14 May 1998 Edition
Rights for children with disabilities
The Government will spend £24 million implementing its Information Technology Policy. Each school will recieve a £2,000 grant plus £5 for each pupil. However special schools will receive £3,000 and a grant of £20 for each pupil. While I welcome these proposals once again children with disabilities in mainstream schools are being discriminated against. The child with a disability in a special school will get a grant of £20 while the same child attending a mainstream class gets £5.
This is totally unfair and shows how children with disabilities are being treated. There are over 10,000 children with disabilities in mainstream schools. They are being completely ignored. I am now calling on the Minister for Education Mr Martin to give all children with special needs the same grants. It's just not on in this day and age for a child with Downs Syndrome in one school getting a £20 grant while down the road in another school only getting £5. Parents and teachers are really annoyed about this complete lack of equailty. Let's hope parents will not have to mount another legal case to get rights for our children.
Finian Mc Grath
Keep Rule 21
Abolishing the GAA's Rule 21 is incomprehensible as long as the British forces continue to occupy Crossmaglen Rangers GAA Club grounds in South Armagh.
How can the GAA even consider abolishing Rule 21 as long as the British forces act so aggressively towards the nationalist community of Crossmaglen? I am not at all surprised that the 1997 All-Ireland Club Football Champions have been so astonished by the idea of allowing the illegal occupiers of their land to play alongside their players, who are the people who have suffered the most from this occupation.
I am sure it would make the footballers and hurlers sick to their stomachs at the thought of this occupational enemy playing in their teams. The Crown Forces have illegally occupied Crossmaglen GAA's ground for the last 27 years. It is now time for the British to disengage from this occupied zone. The nationalist community and the GAA in particular never have and never will peacefully allow this illegal military occupation to remain. We as republicans must not allow the crown to use Rule 21 as a bargaining chip before they even disengage from Crossmaglen GAA and the rest of the occupied Six Counties.
Gearoid O Congaile
Expose FF and SDLP
The concerns of many Republicans in the south on Articles 2 & 3 are, I believe, a proxy for frustration at our failure to pin the blame for the many deficiencies on the Good Friday Deal where it belongs: on Fianna Fail and the SDLP.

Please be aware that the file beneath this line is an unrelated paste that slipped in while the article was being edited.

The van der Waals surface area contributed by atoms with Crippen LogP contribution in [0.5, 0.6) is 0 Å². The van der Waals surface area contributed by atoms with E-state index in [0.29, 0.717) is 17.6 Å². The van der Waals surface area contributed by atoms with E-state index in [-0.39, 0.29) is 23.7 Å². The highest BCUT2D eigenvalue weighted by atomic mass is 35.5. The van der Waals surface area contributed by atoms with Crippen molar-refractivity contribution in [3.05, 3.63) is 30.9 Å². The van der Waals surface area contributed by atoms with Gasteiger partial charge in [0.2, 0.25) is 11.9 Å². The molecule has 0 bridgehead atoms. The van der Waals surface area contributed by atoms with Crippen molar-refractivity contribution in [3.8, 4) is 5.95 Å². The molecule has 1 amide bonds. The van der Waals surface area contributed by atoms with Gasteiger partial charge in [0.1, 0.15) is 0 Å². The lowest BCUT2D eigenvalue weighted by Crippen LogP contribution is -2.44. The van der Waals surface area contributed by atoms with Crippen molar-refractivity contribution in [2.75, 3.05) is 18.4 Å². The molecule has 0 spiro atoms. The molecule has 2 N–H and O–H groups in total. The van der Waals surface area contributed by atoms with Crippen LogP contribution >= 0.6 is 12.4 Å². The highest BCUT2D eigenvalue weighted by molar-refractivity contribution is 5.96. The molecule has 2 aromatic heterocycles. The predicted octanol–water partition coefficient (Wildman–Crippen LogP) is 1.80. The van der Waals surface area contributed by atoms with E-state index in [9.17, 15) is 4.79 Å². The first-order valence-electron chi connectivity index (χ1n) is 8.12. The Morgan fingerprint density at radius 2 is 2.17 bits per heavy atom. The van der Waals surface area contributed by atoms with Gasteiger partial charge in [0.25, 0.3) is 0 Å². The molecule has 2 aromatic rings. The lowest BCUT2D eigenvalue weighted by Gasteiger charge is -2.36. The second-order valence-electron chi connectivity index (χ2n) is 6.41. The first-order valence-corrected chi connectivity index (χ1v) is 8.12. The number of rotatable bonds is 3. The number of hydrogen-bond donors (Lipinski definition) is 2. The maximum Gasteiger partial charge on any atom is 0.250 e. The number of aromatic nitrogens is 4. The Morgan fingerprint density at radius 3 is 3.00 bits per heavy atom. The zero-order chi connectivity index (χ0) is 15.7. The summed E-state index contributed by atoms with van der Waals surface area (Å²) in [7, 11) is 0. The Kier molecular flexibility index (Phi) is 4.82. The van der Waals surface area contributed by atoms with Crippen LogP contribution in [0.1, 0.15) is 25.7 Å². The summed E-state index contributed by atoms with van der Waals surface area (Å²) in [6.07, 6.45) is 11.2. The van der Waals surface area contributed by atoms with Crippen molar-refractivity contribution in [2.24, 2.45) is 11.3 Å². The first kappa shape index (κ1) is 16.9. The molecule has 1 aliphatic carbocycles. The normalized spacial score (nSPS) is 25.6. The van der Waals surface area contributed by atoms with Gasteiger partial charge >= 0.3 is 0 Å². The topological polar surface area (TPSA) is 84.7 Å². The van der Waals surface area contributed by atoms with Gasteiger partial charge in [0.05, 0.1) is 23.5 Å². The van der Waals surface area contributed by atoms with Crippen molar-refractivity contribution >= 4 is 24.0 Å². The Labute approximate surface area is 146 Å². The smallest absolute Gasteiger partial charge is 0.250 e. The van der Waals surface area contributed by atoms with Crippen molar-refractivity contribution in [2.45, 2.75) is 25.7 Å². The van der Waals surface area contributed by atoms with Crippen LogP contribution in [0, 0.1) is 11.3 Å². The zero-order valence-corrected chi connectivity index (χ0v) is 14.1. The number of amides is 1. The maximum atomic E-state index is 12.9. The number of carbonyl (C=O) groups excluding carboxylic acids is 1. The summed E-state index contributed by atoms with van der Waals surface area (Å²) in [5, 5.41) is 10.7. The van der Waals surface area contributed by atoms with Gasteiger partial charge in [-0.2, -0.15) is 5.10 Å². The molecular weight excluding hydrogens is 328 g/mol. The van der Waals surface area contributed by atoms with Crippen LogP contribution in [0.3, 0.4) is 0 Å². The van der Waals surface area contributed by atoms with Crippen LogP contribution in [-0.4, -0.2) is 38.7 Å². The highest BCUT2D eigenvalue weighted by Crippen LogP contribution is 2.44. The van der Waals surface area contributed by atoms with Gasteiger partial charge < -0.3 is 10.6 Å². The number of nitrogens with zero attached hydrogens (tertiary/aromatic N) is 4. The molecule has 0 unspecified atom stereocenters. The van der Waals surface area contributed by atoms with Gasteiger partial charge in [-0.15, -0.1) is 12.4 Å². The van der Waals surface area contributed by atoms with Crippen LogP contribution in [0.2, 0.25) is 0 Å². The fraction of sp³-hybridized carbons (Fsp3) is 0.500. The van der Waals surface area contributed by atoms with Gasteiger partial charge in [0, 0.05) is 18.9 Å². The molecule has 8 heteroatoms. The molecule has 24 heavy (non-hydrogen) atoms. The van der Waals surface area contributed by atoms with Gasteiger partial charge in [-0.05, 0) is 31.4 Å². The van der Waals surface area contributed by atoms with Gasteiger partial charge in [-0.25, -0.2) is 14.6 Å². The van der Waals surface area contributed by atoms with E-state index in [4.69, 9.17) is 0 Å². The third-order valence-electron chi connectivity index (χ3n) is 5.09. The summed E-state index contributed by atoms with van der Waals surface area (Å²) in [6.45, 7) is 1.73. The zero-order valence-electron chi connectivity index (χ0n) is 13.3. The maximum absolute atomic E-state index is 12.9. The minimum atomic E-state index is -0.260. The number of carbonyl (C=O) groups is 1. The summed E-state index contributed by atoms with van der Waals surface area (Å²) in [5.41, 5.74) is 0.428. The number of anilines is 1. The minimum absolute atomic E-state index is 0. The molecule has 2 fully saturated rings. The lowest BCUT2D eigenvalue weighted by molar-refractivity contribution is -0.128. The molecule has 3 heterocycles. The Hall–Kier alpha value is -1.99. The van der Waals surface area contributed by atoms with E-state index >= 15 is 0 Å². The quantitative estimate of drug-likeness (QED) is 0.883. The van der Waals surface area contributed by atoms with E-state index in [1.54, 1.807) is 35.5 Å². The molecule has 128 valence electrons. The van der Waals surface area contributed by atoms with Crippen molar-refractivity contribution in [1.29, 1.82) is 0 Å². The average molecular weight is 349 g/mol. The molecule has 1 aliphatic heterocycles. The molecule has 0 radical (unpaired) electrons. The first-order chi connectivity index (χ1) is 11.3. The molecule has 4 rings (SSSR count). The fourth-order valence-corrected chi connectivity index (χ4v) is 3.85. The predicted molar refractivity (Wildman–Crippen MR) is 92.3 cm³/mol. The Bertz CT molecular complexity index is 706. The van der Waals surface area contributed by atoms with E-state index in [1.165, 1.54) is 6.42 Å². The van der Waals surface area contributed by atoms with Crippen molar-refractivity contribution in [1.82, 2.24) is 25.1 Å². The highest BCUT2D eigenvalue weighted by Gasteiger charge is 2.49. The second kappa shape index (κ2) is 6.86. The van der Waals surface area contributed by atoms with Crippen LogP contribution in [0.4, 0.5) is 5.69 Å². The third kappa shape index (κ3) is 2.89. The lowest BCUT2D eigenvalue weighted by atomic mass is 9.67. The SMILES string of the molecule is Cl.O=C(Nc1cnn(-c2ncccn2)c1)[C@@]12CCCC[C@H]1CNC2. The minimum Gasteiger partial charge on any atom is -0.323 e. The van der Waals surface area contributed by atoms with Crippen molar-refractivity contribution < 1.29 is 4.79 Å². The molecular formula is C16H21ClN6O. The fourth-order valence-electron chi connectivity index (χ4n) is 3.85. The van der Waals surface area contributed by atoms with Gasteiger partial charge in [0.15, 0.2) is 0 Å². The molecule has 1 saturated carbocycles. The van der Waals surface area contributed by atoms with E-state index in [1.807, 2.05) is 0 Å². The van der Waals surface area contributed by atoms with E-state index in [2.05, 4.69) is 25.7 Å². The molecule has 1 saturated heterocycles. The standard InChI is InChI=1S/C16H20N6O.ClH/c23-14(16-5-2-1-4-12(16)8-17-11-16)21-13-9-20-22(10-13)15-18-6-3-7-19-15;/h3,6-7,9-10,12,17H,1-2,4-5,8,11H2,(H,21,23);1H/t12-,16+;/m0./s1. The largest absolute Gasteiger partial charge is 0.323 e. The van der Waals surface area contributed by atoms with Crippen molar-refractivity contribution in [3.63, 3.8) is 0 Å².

Chief among these deficiencies is the Unionist blocking veto in the Assembly and the North/South Bodies. It could be argued that nationalists also have a veto but such a blocking mechanism favours those who wish to maintain the status quo and stymies those who want radical change. The only penalty for blocking any progressive change is the disbandment of the Assembly and reversion to direct rule - which is exactly what Trimble wanted in the first place.
The blame for this clearly lies with FF and the SDLP but we have not even raised this serious problem, never mind putting the responsibility on the ``constitutional nationalists'' for bottling out when the going got tough.
This failure to explain the defects in the Deal and the reasons for them has had two dangerous results for republicans:
1. A mistaken perception has developed that the Deal is pro-nationalist and all the pressure for change is in a pro-unionist direction;
2. Both FF and SDLP have come out smelling of roses rather than paying the price for their failure to achieve what, otherwise, could have been a much better deal. This will make Sinn Fein's job more difficult in the Assembly elections.
The underlying problem is that there is no real nationalist consensus as shown by the reneging of the Dublin Government on the Downing St, Heads of Agreement and Good Friday documents. Our pretending that there is one has blunted our critique of FF in many areas: financial corruption, increasing the poverty gap and even the enthusiastic support of Bertie Ahern for the shoot-to-kill murder of Ronan MacLochlainn in Ashford. We need to redress this urgently if we are to gain support from FF and SDLP voters and from working-class Protestants who want to have nothing to do with the right-wing policies of these parties.
Major 1798 Conference
A major conference and series of lectures on 1798 takes place in Belfast and Dublin over the next two weeks.
The Belfast half of the event takes place in the Ulster Museum on Tuesday and Wednesday 18/19 May. The major themes are:
The intellectual ingredients of the rebellion; The United Irish challenge in Leinster and Ulster 1794-98; The conservative response 1796-98; The international crisis; and The Ulster rising in context.
Top lecturers in their fields will speak on the themes in what will be the biggest and most ambitious conference on 1798 in this bicentenary year.
The conference then moves to Dublin Castle from 21-23 May.
For details, contact the Ulster Museum.
This is very much an open conference, and people may register on any of the days. The rates for one/two days in Belfast are £17.50 (OAPs, unwaged and students £8.75), and for the five days in Belfast and Dublin £42 (OAPs,unwaged and students £21). These rates include a special commemorative programme which carries abstracts of many of the lectures.